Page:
Server Fault is a question and answer site for system and network administrators. Join them; it only takes a minute:

Sign up
Here's how it works:
  1. Anybody can ask a question
  2. Anybody can answer
  3. The best answers are voted up and rise to the top

I have a LDAP server and a predefined shell (bash) set in it. But there are some machine on which I want a different shell to be used whenever user login to that instead of the shell stored in LDAP.

How can I do this?? Can someone give me some direction in this?

Thank you

share|improve this question
which os/version? – rkthkr Apr 20 '10 at 6:22
OS - Debian Lenny – Incredible Apr 21 '10 at 9:34

In /etc/ldap.conf add the following line:

nss_override_attribute_value loginShell <different_shell>
share|improve this answer
Just a note that for this to work for me, I had to restart nscd after the change (/etc/init.d/nscd restart) – Michael Mior Dec 21 '13 at 2:47

Shared home directories? If not, put into the users ~/.bash_profile (or whatever is the proper file, check INVOCATION in man bash):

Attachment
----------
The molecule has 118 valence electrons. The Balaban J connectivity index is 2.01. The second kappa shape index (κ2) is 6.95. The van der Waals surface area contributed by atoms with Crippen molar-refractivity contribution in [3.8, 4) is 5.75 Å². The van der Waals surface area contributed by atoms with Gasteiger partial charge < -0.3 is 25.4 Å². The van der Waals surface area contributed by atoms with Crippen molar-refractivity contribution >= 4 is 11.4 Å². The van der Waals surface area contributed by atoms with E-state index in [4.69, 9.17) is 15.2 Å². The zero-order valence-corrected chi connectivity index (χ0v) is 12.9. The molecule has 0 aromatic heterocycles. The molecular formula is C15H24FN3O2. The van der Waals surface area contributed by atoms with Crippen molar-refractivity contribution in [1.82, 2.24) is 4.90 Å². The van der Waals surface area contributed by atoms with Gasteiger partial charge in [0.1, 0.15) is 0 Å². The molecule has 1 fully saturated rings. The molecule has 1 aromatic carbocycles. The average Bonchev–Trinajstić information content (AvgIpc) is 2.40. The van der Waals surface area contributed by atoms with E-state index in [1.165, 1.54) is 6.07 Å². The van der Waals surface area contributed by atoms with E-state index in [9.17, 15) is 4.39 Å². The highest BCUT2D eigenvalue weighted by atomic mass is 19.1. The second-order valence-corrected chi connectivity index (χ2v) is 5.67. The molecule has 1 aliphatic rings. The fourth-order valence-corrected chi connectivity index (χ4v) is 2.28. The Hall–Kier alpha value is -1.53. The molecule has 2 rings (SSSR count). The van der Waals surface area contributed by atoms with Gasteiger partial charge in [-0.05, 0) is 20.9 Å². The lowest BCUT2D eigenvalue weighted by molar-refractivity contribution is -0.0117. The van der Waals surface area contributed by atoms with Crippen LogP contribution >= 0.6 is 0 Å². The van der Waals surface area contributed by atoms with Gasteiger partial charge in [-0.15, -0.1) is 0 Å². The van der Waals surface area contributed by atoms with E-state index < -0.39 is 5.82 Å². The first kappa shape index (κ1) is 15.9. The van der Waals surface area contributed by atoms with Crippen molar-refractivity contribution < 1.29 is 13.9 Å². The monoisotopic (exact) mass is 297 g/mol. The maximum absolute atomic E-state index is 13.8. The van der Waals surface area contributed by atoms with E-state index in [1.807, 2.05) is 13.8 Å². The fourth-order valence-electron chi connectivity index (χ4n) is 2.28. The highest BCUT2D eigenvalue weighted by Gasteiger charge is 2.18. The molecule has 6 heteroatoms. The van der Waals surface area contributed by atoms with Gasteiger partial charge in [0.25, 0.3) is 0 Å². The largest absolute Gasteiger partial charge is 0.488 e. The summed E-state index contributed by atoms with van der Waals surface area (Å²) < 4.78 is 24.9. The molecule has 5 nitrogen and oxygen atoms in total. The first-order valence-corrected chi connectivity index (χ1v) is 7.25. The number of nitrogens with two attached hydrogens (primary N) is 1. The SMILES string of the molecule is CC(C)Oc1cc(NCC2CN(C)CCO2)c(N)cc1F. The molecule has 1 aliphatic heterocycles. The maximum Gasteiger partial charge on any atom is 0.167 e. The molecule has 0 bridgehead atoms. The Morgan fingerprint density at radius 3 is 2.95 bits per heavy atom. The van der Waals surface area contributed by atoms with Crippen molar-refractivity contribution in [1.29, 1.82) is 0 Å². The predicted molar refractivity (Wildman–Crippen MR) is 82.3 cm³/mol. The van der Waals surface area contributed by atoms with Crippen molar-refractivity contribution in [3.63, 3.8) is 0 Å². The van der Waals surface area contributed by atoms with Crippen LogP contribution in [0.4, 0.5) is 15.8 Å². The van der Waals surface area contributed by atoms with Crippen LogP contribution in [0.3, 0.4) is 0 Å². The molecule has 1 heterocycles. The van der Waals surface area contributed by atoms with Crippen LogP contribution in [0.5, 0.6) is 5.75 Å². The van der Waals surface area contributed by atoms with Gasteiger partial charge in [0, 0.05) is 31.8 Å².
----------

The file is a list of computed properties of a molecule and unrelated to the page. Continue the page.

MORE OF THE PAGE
exec /bin/tcsh

Or whatever shell you wish to replace bash with.

If they login using ssh, then you could use keypairs and forced commands.

Please note, depending where you place the exec for another shell, commands like scp may not function properly if you do not check for an interactive shell, like in the /etc/skel/.bashrc on Ubuntu.

Your best bet is to kindly ask your LDAP admin to change the loginShell for your LDAP user.

share|improve this answer
Users will be login through ssh. Can you please elaborate a bit more on the use of keypairs and forced commands option. Can you please give me some pointers? Thank you. – Incredible Apr 21 '10 at 9:36
SSH keypairs: <>; Information about forced commands can be found on the man pages sshd(8) and sshd_config(5) – ptman Apr 21 '10 at 12:32
I couldn't find an option that automatically does it for all users. It should be something related to ldap as well, because here sshd will read the default shell from ldap. And I want to override that. – Incredible Apr 24 '10 at 15:41

Your Answer


By posting your answer, you agree to the privacy policy and terms of service.

Not the answer you're looking for? Browse other questions tagged or ask your own question.